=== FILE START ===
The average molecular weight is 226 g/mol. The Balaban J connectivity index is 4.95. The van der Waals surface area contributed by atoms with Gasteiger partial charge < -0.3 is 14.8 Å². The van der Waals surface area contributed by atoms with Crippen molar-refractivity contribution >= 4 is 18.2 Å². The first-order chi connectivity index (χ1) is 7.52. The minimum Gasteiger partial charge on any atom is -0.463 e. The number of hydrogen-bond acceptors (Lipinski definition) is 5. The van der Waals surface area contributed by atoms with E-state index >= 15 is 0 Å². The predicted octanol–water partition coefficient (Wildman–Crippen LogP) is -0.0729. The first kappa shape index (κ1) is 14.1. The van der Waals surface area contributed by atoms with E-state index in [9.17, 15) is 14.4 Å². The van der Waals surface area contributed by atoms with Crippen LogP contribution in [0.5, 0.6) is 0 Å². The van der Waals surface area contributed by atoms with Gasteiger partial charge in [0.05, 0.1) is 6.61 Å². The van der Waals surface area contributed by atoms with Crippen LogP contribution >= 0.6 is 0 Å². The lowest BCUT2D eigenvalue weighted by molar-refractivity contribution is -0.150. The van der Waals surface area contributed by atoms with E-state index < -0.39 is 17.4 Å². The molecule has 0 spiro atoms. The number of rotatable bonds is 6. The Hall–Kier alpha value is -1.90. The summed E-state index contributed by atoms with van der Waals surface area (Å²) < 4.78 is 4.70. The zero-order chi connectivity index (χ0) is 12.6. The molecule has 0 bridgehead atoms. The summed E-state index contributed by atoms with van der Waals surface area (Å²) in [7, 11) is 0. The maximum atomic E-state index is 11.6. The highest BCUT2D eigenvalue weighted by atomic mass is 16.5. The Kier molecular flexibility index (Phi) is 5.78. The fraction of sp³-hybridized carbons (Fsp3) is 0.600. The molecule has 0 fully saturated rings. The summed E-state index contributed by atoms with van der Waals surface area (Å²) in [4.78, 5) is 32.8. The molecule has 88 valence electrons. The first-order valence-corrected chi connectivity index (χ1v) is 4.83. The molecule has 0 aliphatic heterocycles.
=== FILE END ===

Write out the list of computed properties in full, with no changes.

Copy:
The average molecular weight is 226 g/mol. The Balaban J connectivity index is 4.95. The van der Waals surface area contributed by atoms with Gasteiger partial charge < -0.3 is 14.8 Å². The van der Waals surface area contributed by atoms with Crippen molar-refractivity contribution >= 4 is 18.2 Å². The first-order chi connectivity index (χ1) is 7.52. The minimum Gasteiger partial charge on any atom is -0.463 e. The number of hydrogen-bond acceptors (Lipinski definition) is 5. The van der Waals surface area contributed by atoms with E-state index >= 15 is 0 Å². The predicted octanol–water partition coefficient (Wildman–Crippen LogP) is -0.0729. The first kappa shape index (κ1) is 14.1. The van der Waals surface area contributed by atoms with E-state index in [9.17, 15) is 14.4 Å². The van der Waals surface area contributed by atoms with Crippen LogP contribution in [0.5, 0.6) is 0 Å². The van der Waals surface area contributed by atoms with Gasteiger partial charge in [0.05, 0.1) is 6.61 Å². The van der Waals surface area contributed by atoms with Crippen LogP contribution >= 0.6 is 0 Å². The lowest BCUT2D eigenvalue weighted by molar-refractivity contribution is -0.150. The van der Waals surface area contributed by atoms with E-state index < -0.39 is 17.4 Å². The molecule has 0 spiro atoms. The number of rotatable bonds is 6. The Hall–Kier alpha value is -1.90. The summed E-state index contributed by atoms with van der Waals surface area (Å²) < 4.78 is 4.70. The zero-order chi connectivity index (χ0) is 12.6. The molecule has 0 bridgehead atoms. The summed E-state index contributed by atoms with van der Waals surface area (Å²) in [7, 11) is 0. The maximum atomic E-state index is 11.6. The highest BCUT2D eigenvalue weighted by atomic mass is 16.5. The Kier molecular flexibility index (Phi) is 5.78. The fraction of sp³-hybridized carbons (Fsp3) is 0.600. The molecule has 0 fully saturated rings. The summed E-state index contributed by atoms with van der Waals surface area (Å²) in [4.78, 5) is 32.8. The molecule has 88 valence electrons. The first-order valence-corrected chi connectivity index (χ1v) is 4.83. The molecule has 0 aliphatic heterocycles.